Today, the Colosseum is a ruin, but is the symbol of Rome worldwide and is a major tourist attraction that is a must to see.

Saint Peter’s Basilica is the largest church building in Christendom and is one of the holiest sites of Christianity in the Catholic tradition. It is located in Vatican City.Construction on the current basilica began in 1506 and was completed in 1626.

There are over 100 tombs located within this magnificent building, which include 91 popes. The most recent interment was Pope John Paul II, on April 8, 2005.

Highlights inside the basilica include Michelangelo’s Pietŕ; and a 29 metres tall baldachin held by four immense pillars, designed by Bernini between 1624 and 1632.

You can walk up the massive dome (design started by Michelangelo, finished by Giacomo della Porta), for great views of the city.

Directly to the east of the church is the impressive St Peter’s Square (Piazza di San Pietro), built by Gianlorenzo Bernini between 1656 and 1667. The measurements of the square are 320m deep, its diameter is 240m and it is surrounded by 284 columns, set out in rows of four, and 88 pilasters. Papal blessings take place every Sunday at noon, except in summer.

The Trevi Fountain is the largest of the Baroque fountains of Rome.Work began in 1732, and was completed in 1762. The fountain was designed by Nicola Salvi, and finished by Giuseppe Pannini, following Salvi’s death in 1751. A traditional legend says that if visitors throw a coin into the fountain, they are ensured a return to Rome.

The fountain can be seen in several films including a scene in the 1953 comedy “Roman Holiday” with Gregory Peck, Audrey Hepburn, and Eddie Albert; “Three Coins in the Fountain” and a scene of drenching Anita Ekberg in Federico Fellini’s “La dolce vita”.

The Pantheon was built by the Roman’s in 125 AD as a pagan temple. It is the best-preserved and most beautifully proportioned of Rome´s ancient monuments. The circular building has been in continuous use throughout its history. Since the 7th century, the Pantheon has been used as a Christian church.

Explore the culture of Rome

Rome is also called the „Eternal city“ and belongs to one of the most romantic cities in the world. It has been the centre of power, culture and religion which is world-known for its palaces, millennium-old churches and basilicas, grand romantic ruins, opulent monuments, ornate statues and graceful fountains. It is one of the most visited, famous and beautiful capitals in Europe. At present it has growing nightlife and it has been a shopping heaven that is regarded as one of the fashion capitals of the world.

The best way to reach Rome is by train. The main station is close to the historic centre. However, there are several outlying stations as well. It is also possible to come by bus or plane and use the public transport as Rome has an extensive bus and metro system. In case you plan to take a taxi, check the Rome Taxi Tips to avoid being overcharged.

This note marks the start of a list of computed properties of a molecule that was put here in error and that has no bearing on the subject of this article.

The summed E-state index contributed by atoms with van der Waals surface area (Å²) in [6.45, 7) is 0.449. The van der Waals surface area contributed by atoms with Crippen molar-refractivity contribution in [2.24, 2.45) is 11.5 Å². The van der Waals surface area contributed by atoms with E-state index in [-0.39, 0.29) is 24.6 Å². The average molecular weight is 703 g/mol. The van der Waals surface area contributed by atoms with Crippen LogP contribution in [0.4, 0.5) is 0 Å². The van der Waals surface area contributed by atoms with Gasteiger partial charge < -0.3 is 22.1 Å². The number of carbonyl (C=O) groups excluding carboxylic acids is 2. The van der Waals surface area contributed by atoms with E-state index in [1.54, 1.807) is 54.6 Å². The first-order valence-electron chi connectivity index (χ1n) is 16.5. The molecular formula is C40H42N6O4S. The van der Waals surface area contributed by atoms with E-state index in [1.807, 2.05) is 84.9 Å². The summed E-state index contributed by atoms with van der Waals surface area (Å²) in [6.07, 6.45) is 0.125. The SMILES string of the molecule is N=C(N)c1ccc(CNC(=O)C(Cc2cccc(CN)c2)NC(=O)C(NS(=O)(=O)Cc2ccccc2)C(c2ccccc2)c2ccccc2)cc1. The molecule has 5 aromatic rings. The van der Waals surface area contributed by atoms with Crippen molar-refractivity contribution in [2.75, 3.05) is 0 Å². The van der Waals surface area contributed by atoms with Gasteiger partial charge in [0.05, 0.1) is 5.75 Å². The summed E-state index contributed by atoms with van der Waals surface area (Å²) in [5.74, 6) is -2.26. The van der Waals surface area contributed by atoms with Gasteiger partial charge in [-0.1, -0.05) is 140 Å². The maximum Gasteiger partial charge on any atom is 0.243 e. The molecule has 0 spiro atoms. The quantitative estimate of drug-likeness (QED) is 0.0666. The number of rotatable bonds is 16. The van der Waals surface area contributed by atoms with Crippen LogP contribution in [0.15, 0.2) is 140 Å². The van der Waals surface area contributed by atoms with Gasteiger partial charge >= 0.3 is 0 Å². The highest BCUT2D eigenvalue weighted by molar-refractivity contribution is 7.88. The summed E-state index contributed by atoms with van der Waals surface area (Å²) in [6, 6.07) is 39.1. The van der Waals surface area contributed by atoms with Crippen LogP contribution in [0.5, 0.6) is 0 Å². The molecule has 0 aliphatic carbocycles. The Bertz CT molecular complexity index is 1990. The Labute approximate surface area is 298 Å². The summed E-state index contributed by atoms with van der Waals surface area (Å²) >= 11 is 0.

Rome is often associated with the smallest state; the Vatican which is is only 0.44 square kilometres large and has a population of nearly one thousand which is headed by the Pope. Its centre is the magnificent St. Peter´s Basilica where the Pope recites the Angelus prayers every Sunday. This basilica is a must for anybody coming to Rome. However, remember to dress properly as it is not allowed to wear short skirts, shorts or sleeveless dresses inside. The state also includes splendid Vatican Museums. You are recommended to book online before your visit as there might be long queues which might require a great deal of energy and patience. However, Vatican Museum complex is the largest art collections in the world. There are many paintings, books, frescoes, and Greek, Etruscan and Roman statues. One of the most famous sights is the Sistine Chapel which was named after Pope Sixtus IV. The twelve paintings on the left represent scenes from the life of Jesus Christ while the left side of the chapel shows scenes from the life of Moses. The most famous fresco is the Chapel of the Last Judgment which was the perfect work done by Michelangelo.

Tourists are recommended to buy Roma Pass which is a special tourist-cultural card which enables them to use benefits like various discounts or services and make it easier and cheaper to enjoy Rome. In case you need any information during your tour there are Tourist Information Points almost everywhere.